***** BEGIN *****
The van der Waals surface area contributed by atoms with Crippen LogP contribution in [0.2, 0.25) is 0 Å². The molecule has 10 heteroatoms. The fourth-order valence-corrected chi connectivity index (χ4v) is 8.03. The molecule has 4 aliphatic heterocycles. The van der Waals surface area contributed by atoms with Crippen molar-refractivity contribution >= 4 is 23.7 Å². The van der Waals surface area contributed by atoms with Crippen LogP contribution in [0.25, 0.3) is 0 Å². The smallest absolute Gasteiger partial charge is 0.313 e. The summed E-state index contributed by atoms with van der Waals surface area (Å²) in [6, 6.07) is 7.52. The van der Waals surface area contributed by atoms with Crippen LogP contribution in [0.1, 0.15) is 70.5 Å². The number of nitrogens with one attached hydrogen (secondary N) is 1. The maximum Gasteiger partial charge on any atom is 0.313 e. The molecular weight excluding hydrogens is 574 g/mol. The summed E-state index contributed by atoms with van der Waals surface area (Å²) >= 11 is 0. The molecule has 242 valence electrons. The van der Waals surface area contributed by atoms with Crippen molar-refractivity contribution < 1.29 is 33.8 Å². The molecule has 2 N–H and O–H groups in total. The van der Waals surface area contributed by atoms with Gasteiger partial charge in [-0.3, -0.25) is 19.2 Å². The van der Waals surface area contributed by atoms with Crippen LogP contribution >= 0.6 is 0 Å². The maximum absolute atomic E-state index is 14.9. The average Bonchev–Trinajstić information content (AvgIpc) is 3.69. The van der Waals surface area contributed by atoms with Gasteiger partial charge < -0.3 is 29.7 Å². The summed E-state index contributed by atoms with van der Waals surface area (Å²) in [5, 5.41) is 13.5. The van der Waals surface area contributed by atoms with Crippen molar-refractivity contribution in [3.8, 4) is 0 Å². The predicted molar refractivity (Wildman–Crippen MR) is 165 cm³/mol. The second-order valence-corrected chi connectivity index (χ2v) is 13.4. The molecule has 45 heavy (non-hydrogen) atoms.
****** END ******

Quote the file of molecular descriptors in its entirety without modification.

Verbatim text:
The van der Waals surface area contributed by atoms with Crippen LogP contribution in [0.2, 0.25) is 0 Å². The molecule has 10 heteroatoms. The fourth-order valence-corrected chi connectivity index (χ4v) is 8.03. The molecule has 4 aliphatic heterocycles. The van der Waals surface area contributed by atoms with Crippen molar-refractivity contribution >= 4 is 23.7 Å². The van der Waals surface area contributed by atoms with Crippen LogP contribution in [0.25, 0.3) is 0 Å². The smallest absolute Gasteiger partial charge is 0.313 e. The summed E-state index contributed by atoms with van der Waals surface area (Å²) in [6, 6.07) is 7.52. The van der Waals surface area contributed by atoms with Crippen LogP contribution in [0.1, 0.15) is 70.5 Å². The number of nitrogens with one attached hydrogen (secondary N) is 1. The maximum Gasteiger partial charge on any atom is 0.313 e. The molecular weight excluding hydrogens is 574 g/mol. The summed E-state index contributed by atoms with van der Waals surface area (Å²) >= 11 is 0. The molecule has 242 valence electrons. The van der Waals surface area contributed by atoms with Crippen molar-refractivity contribution < 1.29 is 33.8 Å². The molecule has 2 N–H and O–H groups in total. The van der Waals surface area contributed by atoms with Gasteiger partial charge in [-0.3, -0.25) is 19.2 Å². The van der Waals surface area contributed by atoms with Crippen LogP contribution >= 0.6 is 0 Å². The maximum absolute atomic E-state index is 14.9. The average Bonchev–Trinajstić information content (AvgIpc) is 3.69. The van der Waals surface area contributed by atoms with Gasteiger partial charge < -0.3 is 29.7 Å². The summed E-state index contributed by atoms with van der Waals surface area (Å²) in [5, 5.41) is 13.5. The van der Waals surface area contributed by atoms with Crippen molar-refractivity contribution in [3.8, 4) is 0 Å². The predicted molar refractivity (Wildman–Crippen MR) is 165 cm³/mol. The second-order valence-corrected chi connectivity index (χ2v) is 13.4. The molecule has 45 heavy (non-hydrogen) atoms.